She had sat in the cafe car and joked with the attendant and talked with someone headed to New York.
"Everyone seemed very jovial, given the circumstances, and thinking back, some of these people may have been injured or passed on -- it's heartbreaking to think of that," Hirsch said in a phone interview.
Eight months' pregnant, she struggled to think of what she would have done if she'd had to climb out of a window, and she keeps thinking of a little boy at Union Station that she'd seen sprawled out over a couple seats, reading "Captain Underpants" or something similar.
"I keep thinking that little boy is OK," Hirsch said. "I hope he made it off OK."
Sam Kille, 44, of Mineola, N.Y., communications manager for the Bob Woodruff Foundation, has spent Wednesday stunned by the crash. He was supposed to be on that train. He was leaving a conference in D.C., but got to Union Station early and took an earlier departure.
"Shortly after I got home, a little after 10 o'clock, I started getting texts and Facebook messages. People knew I was traveling that day," Kille said. "My little sister in San Diego called me, and she never calls me."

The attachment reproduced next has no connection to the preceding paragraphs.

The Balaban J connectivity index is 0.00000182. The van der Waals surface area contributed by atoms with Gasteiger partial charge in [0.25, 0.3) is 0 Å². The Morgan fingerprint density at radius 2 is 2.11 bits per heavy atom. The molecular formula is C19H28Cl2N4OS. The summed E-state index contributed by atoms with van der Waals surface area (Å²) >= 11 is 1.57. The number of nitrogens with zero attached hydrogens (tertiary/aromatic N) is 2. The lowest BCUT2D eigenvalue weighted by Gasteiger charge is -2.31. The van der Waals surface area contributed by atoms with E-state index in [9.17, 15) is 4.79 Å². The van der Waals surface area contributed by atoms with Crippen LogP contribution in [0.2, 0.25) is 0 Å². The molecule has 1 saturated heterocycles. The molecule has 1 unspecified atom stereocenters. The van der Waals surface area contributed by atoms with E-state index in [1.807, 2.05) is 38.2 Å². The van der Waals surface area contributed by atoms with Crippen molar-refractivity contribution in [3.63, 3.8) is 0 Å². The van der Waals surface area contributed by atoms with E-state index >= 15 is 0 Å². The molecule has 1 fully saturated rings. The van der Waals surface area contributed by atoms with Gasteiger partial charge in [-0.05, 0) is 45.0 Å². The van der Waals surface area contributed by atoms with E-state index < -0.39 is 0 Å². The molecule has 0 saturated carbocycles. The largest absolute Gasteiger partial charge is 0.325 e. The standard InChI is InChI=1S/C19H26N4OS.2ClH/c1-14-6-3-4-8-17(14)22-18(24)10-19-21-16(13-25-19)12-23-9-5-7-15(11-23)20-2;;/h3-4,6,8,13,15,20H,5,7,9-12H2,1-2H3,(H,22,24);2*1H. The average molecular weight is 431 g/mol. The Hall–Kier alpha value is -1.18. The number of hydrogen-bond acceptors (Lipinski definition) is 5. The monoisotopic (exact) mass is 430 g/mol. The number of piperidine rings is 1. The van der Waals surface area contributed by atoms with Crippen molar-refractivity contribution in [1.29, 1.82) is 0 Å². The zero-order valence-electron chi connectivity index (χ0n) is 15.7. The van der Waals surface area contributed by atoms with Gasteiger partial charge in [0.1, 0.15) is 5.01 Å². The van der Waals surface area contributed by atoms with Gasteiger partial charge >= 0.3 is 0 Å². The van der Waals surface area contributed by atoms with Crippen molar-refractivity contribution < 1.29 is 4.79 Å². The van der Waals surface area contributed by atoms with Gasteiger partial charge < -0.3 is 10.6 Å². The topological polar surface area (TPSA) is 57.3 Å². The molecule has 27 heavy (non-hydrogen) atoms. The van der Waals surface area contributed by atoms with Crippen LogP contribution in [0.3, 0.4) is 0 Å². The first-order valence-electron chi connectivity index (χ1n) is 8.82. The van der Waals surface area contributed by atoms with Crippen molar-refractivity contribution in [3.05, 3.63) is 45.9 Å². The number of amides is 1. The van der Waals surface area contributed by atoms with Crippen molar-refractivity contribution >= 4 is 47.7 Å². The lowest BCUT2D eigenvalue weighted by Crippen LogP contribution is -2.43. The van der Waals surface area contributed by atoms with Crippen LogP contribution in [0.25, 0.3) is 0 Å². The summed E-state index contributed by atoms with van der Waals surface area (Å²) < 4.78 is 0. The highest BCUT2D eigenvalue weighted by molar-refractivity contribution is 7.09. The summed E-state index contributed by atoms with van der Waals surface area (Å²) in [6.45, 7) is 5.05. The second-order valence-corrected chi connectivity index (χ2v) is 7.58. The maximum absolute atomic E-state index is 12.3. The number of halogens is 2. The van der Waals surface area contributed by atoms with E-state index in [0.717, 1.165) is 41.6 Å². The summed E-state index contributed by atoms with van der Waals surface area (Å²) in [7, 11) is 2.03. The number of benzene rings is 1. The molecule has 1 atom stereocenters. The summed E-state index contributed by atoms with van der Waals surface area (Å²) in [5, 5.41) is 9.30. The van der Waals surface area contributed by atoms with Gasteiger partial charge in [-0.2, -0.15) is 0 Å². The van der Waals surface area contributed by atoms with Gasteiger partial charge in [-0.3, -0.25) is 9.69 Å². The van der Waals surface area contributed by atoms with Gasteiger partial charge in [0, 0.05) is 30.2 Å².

He had trouble sleeping after hearing about the derailment.
"It's definitely a feeling of relief," Kille said in a phone interview. "To some degree there's also a little bit of a sense of guilt due to the fact that – you think about those that were hurt and injured and their families."
Those who survived said they did not notice the train traveling faster than usual. For their survival, they said they were simply thankful.
Wladis' phone has been ringing off the hook, and during an interview with The Times he stopped telling his story for a moment to greet a friend.
"I'm alive and kicking! I look great only because I'm alive," Wladis told the friend. "I'm happy to be alive. I'm a lucky guy."
Murphy, the former congressman, put it more bluntly: "I feel like I'm a lucky son of a bitch."